In Informal Opinion 99-4 (1999), the Committee held that a lawyer who represented two clients with conflicting interests as defined in Rule 1.7, was required to withdraw from representation under Rule 1.16(a)(1).

Informal Opinion 94-30 (1994) opined that an attorney is required to withdraw from representation under Rule 1.16(a)(1) when representing a client who persists in wiretapping his wifeÁs phone calls, a criminal offense. The Opinion noted that the attorney must withdraw because continued representation of the client would result in violation of Rule 8.4(a), (c), and (d), and possibly (b) of the Rule as well as federal law.

1.16:240      Legal Action for the Purpose of Harassing or Maliciously Injuring Any Person

[The discussion of this topic has not yet been written.]

1.16:300   Permissive Withdrawal

Primary Connecticut References: CT Rule 1.16(b)
Background References: ABA Model Rule 1.16(b), Other Jurisdictions
Commentary:
Connecticut Commentary:

1.16:310      Withdrawal to Undertake Adverse Representation

There appears to be no pertinent Connecticut cases or ethics opinions on this subject.

1.16:320      Circumstances Justifying Discretionary Withdrawal

In Matza v. Matza,, 226 Conn. 166, 627 A.2d 414 (Conn. 1993), the court discussed Rule 1.16(a) and (b). In Matza, the attorney filed a motion to withdraw from representation of his client based on his reasonable belief that the clientÁs proposed financial affidavit was perjurious or misleading. The court held that the requirements for permissive withdrawal under Rule 1.16(b)(1) were satisfied allowing the attorney to withdraw from representation, notwithstanding the fact that withdrawal occurred during the course of his clientÁs trial. The opinion noted that under Rule 1.16(b) a lawyer is permitted to withdraw in two different situations: ËFirst, a lawyer may withdraw for any or no reason, even without client consent, so long as withdrawal can be accomplished without Çmaterial adverse effectÁ on the client. Second, in the six situations catalogued in the rule, a lawyer may withdraw even if there is harm to the client.Ó 627 A.2d at 419-420 (quoting 1 G. Hazard & W. Hodes, The Law of Lawyering (2d Ed. 1992 Sup.) ã 1.16.301).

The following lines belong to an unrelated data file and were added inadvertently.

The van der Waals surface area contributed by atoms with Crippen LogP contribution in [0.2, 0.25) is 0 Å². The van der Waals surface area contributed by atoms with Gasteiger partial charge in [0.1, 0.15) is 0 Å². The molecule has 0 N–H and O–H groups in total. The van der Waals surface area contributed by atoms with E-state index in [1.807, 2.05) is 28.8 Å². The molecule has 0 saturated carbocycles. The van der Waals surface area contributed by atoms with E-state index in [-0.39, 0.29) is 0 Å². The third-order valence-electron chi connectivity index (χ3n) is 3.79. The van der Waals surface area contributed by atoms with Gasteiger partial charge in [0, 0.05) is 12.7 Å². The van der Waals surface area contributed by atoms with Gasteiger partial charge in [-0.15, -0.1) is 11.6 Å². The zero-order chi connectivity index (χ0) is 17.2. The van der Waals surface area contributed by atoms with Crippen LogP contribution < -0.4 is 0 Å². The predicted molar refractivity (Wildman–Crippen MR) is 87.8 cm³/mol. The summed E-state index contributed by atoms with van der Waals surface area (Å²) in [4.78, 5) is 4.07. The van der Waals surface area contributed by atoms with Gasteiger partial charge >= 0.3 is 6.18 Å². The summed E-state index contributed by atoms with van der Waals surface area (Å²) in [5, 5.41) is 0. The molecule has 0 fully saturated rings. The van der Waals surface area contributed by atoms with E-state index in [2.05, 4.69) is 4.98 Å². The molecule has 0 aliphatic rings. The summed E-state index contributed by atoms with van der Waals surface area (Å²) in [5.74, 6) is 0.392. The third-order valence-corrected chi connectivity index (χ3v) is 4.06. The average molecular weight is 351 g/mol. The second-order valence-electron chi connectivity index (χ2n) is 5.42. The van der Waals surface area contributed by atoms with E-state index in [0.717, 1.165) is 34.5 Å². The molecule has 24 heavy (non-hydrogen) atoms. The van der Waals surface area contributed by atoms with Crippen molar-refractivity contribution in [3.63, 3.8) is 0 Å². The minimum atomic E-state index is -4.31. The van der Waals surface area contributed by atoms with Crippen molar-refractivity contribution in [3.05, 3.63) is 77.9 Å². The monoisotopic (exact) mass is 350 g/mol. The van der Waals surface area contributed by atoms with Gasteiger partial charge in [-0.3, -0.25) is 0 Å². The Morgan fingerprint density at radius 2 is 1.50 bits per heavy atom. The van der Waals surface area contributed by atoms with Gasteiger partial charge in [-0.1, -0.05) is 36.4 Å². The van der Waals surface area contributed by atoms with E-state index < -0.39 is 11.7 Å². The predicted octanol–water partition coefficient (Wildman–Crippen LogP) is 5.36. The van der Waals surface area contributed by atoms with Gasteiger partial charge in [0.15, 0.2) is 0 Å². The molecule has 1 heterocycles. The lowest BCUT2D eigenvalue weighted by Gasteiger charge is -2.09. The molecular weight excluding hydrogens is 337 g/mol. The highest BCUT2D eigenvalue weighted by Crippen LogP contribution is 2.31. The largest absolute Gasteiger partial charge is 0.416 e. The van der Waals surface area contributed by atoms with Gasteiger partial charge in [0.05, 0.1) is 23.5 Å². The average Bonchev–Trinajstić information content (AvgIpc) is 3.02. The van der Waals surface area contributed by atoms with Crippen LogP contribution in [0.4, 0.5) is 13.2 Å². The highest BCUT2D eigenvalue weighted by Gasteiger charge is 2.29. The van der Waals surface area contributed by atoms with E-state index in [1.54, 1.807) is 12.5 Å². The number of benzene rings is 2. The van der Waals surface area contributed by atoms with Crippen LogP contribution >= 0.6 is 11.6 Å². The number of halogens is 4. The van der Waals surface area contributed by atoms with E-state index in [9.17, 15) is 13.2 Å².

In Hill v. Hill, 35 Conn.App. 160, 644 A.2d 951 (1994), the court noted that an attorney who walked out of the courtroom, despite having been admonished by the judge that the case would continue, is not tantamount to withdrawal. The court opined that the attorneyÁs ËdesertionÓ of the case, at that moment, was not equivalent to withdrawing his appearance. Rather, the Connecticut Practice Book prescribes the appropriate method of withdrawal.

In Statewide Grievance Committee v. Gifford, No. CV 000800490S, 2002 WL 237821 (Conn. Super. 2002), the court held that although the attorney believed that his clientÁs case had absolutely no merit, the attorney cannot unilaterally abandon the case without informing the client.